In-cell Western blotting can also be used to study protein movement. In addition to analyzing transmembrane receptor trafficking, it is possible to follow the binding of fluorescently-labeled ligands to cell-surface receptors and to monitor their subsequent uptake. Where quantitative immunofluorescence in tissue culture is adapted to a fluorescent immunofocus assay, it allows the infectivity of non-cytopathic viruses to be investigated.
How do I read my plates with in-cell Western blotting?
You will need a laser scanner to be able to read from the bottom of a microwell plate. This scanner is essential to measure the readout from quantitative immunofluorescence in tissue culture. Camera-based systems are unsuitable as they image the microwell plates from above, allowing efficient imaging of only the bottom of the wells in a vertical line to the camera, although it is possible to circumvent this issue by using multiwell chambers and imaging each chamber slide separately.
The Sapphire is the answer for quantitative immunofluorescence in tissue culture. A serial dilution of HeLa cells was seeded into a 96-well plate, cultured, fixed and permeabilized. Columns 1-3 were probed for beta-Actin using AzureSpectra 550 (green), columns 3-6 were probed for Tubulin using AzureSpectra 800 (blue), and the entire plate was stained with RedDot1 Nuclear Stain as a normalization control (red). The individual channels were scanned simultaneously then combined into a single composite image using the Sapphire Capture Software.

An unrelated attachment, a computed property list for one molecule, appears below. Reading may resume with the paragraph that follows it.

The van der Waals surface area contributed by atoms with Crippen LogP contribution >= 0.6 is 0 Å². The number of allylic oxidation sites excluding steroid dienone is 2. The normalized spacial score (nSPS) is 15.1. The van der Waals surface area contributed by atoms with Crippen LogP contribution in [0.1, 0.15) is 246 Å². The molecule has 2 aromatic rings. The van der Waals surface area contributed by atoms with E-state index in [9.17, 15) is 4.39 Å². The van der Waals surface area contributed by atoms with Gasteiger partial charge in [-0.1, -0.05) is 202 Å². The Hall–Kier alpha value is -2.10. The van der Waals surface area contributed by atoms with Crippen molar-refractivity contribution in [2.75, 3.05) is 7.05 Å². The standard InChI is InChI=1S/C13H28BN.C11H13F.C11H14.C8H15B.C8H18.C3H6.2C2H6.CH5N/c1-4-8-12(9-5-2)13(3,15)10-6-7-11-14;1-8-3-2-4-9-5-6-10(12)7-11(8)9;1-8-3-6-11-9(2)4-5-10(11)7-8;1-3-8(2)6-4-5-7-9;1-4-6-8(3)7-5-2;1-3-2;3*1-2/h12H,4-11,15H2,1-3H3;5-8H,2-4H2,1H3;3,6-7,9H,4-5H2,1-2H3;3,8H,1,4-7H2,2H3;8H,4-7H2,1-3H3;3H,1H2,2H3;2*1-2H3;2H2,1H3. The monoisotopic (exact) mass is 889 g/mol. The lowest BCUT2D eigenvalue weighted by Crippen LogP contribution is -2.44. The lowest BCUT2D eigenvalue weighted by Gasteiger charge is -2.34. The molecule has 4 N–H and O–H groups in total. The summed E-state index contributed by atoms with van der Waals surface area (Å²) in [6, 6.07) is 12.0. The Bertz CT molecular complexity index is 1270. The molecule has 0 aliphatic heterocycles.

The Sapphire offers several advantages over other commercially available laser scanners, such as the benefits of 10-micron resolution (the highest on the market), with software that provides precise focal plane adjustment, as well as an automated Z-scanning function is used to find the focus of microplates of different brands.
It also enables true multiplexed detection by using the NIR 700 (685nm laser) and NIR 800 (784nm laser) channels for target detection, both of which produce low autofluorescence and high signal-to-background ratios, meaning they can detect even low-expressed targets – and the green channel (520nm laser) for normalization against DNA content or total protein, researchers can readily monitor two targets in parallel, using the third readout as a measure of target abundance relative to the number of cells.
Is there anything else I should consider for ICW?
While quantitative immunofluorescence in tissue culture is highly versatile, it does have a few limitations. The first of these is that the sample must be a homogeneous population of cells that can proliferate in a culture plate, ideally as a monolayer; tissue lysates cannot be used in this assay. Secondly, some Western blot-validated primary antibodies raised against lineal epitopes may not recognize their target during quantitative immunofluorescence in tissue culture; however, primary antibodies validated for immunofluorescence should work.
Finally, it is critical that antibody reagents do not demonstrate cross-reactivity in an initial Western blot experiment to determine specificity for each target. Although non-specific bands can clearly be seen on a Western blot, these will go unnoticed during quantitative immunofluorescence in tissue culture, making highly-specific antibody reagents essential to the production of meaningful results.